Before I started my education in therapy, I had the image of someone laying on a couch with their eyes closed, talking about their childhood, while an old person with multiple PhDs wrote notes on a clipboard. Now, if that is your style there is nothing wrong with that! The point of therapy is that it helps, not whether you are using the “right” method. But I felt surprised at how little awareness there is for the breadth of therapy modalities available. You do not have to know what type of therapy your therapist practices to benefit from it. However, I think it is something that if more people knew about, more people would be interested in therapy, and find therapy that is better suited for their needs. Not only are different types of therapy good for different mental health concerns but some people will gravitate towards and find certain therapy techniques more effective. Personally, I found a connection to Solution Focused Therapy, not only as a therapist in training, but as a way to view my own life (I wrote a whole piece on it, check it out!). There are many different types of therapy, unfortunately I will not be able to cover them all, nor will I be able to deep dive into each type. However, I want to provide a look into the world of therapy as it may be much broader and exciting than you realize!
Cognitive Behavioral Therapy (CBT)
Currently, CBT is an incredibly popular therapy modality and has a lot of evidence that shows it is effective. It found its roots in the field behavioral psychology. If you have ever heard of Pavlov’s dog this is where it came from. But what is CBT? CBT in nutshell is identifying your thoughts and responses that do not positively serve you, intervening, and modifying those responses to achieve a more desired outcome. CBT has also been adapted and provided the foundation for other theories like Mindfulness-based CBT, Dialectical Behavior Therapy (DBT) and more! CBT techniques often look at identifying your thought and action patterns, and can be used for a variety of mental health concerns.
There are also therapies that focus on how people interact with each other. Interpersonal therapy works with clients to communicate more effectively. This type of therapy works best for those with relationship or interpersonal concerns. Family system therapy is similar to interpersonal therapy. This type of therapy looks at the family unit as a whole and how each part contributes to its function and dysfunction. The goal of this therapy is also to help strengthen communication and interaction skills. There are also therapy options that focus on past interactions like attachment theory and psychodynamic therapy. These two look at how your relationships in your past have contributed to your current relationships and how you can grow from those experiences.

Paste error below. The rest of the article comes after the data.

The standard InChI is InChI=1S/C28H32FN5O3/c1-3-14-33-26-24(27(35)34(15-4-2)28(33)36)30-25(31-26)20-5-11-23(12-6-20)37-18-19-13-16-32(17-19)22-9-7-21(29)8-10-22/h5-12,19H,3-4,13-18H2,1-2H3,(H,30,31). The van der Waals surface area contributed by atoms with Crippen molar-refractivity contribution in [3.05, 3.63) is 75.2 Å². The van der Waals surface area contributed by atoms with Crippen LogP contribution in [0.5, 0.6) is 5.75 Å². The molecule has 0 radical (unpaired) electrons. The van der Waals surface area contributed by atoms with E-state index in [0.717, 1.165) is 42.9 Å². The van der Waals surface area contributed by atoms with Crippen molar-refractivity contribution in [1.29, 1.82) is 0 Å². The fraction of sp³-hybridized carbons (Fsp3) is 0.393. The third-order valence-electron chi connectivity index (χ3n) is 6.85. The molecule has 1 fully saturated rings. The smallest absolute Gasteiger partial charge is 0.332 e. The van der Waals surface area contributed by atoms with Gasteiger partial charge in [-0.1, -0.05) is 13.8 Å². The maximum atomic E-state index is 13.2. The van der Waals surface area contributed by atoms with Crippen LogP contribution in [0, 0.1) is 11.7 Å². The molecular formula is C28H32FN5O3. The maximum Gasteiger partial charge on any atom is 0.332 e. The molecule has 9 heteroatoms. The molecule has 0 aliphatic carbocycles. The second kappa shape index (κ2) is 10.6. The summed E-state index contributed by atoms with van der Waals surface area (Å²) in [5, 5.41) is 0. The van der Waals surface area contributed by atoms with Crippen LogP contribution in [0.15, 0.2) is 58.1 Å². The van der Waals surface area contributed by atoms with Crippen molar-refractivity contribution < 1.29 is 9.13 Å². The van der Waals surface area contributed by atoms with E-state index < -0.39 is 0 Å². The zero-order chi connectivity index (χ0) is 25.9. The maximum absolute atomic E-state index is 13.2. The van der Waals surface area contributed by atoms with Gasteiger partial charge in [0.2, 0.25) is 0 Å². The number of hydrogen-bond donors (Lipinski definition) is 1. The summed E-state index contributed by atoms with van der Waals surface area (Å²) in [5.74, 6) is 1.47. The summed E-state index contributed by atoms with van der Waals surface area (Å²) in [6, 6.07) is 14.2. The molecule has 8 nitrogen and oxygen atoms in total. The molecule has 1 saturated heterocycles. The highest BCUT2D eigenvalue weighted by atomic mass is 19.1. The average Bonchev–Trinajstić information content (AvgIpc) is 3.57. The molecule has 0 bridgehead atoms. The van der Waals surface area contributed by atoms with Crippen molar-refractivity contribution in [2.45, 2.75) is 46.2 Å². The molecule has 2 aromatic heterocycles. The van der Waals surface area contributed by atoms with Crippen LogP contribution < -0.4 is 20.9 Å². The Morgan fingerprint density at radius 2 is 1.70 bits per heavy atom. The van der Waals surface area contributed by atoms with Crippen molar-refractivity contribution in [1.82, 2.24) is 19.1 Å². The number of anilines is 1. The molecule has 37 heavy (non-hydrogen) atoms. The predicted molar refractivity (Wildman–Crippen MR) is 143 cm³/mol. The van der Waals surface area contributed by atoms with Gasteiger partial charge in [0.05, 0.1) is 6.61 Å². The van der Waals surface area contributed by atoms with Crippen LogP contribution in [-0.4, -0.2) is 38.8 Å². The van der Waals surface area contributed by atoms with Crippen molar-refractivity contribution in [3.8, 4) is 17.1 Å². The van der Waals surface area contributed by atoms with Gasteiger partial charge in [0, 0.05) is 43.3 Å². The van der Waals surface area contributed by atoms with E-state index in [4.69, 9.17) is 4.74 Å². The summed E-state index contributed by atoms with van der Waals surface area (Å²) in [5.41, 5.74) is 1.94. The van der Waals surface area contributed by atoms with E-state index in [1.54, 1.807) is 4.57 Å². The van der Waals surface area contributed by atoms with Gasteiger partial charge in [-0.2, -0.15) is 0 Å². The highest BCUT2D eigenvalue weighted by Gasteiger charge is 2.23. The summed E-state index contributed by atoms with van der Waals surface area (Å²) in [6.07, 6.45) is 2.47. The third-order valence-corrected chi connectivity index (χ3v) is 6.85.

- Person Centered therapy consists of some of the most foundational elements of therapy. This style of therapy focuses on the needs of the client. A person centered therapist will view their client in a positive light, without judgment, and as someone capable of change.
- Narrative therapy helps clients separate themselves from their problems and helps them create new meanings to the events in their life.
- Multicultural therapy incorporates culturally relevant conversations into therapy.
- Emotion Focused therapy helps clients feel their emotions and learn to cope with them.
All the previous therapies I have discussed have something in common, they all involve talking with a therapist in an office-like setting. However, therapists have been incorporating other wellness-based techniques into counselling. Some common creative options include art therapy, music therapy, and animal therapy. Common therapy animals are dogs and horses. There are also nature and physical activity-based therapy options. Wilderness therapy, play therapy, and dance therapy are all unique options that can provide mental health benefits. There is such a wide variety of types of therapy, this list only captures and explains a small portion of what therapy can look like.